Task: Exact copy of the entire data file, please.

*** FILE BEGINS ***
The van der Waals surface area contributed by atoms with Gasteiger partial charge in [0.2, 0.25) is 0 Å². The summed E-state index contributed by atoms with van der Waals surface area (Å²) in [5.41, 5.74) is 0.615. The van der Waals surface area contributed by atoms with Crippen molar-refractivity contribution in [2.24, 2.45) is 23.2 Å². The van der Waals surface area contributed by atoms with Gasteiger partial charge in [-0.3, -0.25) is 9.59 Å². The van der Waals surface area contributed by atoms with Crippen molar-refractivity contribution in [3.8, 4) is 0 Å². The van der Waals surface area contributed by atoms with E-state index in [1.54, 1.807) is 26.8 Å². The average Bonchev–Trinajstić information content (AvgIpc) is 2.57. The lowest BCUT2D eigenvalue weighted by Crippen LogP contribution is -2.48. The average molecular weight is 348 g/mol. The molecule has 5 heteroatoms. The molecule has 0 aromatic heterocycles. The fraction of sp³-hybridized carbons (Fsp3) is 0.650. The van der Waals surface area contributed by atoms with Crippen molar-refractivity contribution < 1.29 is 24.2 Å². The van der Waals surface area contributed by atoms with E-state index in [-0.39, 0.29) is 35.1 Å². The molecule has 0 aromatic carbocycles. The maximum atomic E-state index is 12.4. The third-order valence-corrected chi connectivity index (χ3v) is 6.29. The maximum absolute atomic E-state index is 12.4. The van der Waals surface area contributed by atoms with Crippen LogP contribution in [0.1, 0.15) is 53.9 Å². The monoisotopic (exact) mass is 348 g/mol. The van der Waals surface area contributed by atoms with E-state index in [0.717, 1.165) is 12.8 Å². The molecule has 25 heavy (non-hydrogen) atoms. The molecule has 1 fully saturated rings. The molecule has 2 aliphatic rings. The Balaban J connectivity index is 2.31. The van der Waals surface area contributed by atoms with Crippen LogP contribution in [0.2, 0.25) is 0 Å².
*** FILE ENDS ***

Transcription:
The van der Waals surface area contributed by atoms with Gasteiger partial charge in [0.2, 0.25) is 0 Å². The summed E-state index contributed by atoms with van der Waals surface area (Å²) in [5.41, 5.74) is 0.615. The van der Waals surface area contributed by atoms with Crippen molar-refractivity contribution in [2.24, 2.45) is 23.2 Å². The van der Waals surface area contributed by atoms with Gasteiger partial charge in [-0.3, -0.25) is 9.59 Å². The van der Waals surface area contributed by atoms with Crippen molar-refractivity contribution in [3.8, 4) is 0 Å². The van der Waals surface area contributed by atoms with E-state index in [1.54, 1.807) is 26.8 Å². The average Bonchev–Trinajstić information content (AvgIpc) is 2.57. The lowest BCUT2D eigenvalue weighted by Crippen LogP contribution is -2.48. The average molecular weight is 348 g/mol. The molecule has 5 heteroatoms. The molecule has 0 aromatic heterocycles. The fraction of sp³-hybridized carbons (Fsp3) is 0.650. The van der Waals surface area contributed by atoms with Crippen molar-refractivity contribution < 1.29 is 24.2 Å². The van der Waals surface area contributed by atoms with E-state index in [-0.39, 0.29) is 35.1 Å². The molecule has 0 aromatic carbocycles. The maximum atomic E-state index is 12.4. The third-order valence-corrected chi connectivity index (χ3v) is 6.29. The maximum absolute atomic E-state index is 12.4. The van der Waals surface area contributed by atoms with Crippen LogP contribution in [0.1, 0.15) is 53.9 Å². The monoisotopic (exact) mass is 348 g/mol. The van der Waals surface area contributed by atoms with E-state index in [0.717, 1.165) is 12.8 Å². The molecule has 25 heavy (non-hydrogen) atoms. The molecule has 1 fully saturated rings. The molecule has 2 aliphatic rings. The Balaban J connectivity index is 2.31. The van der Waals surface area contributed by atoms with Crippen LogP contribution in [0.2, 0.25) is 0 Å².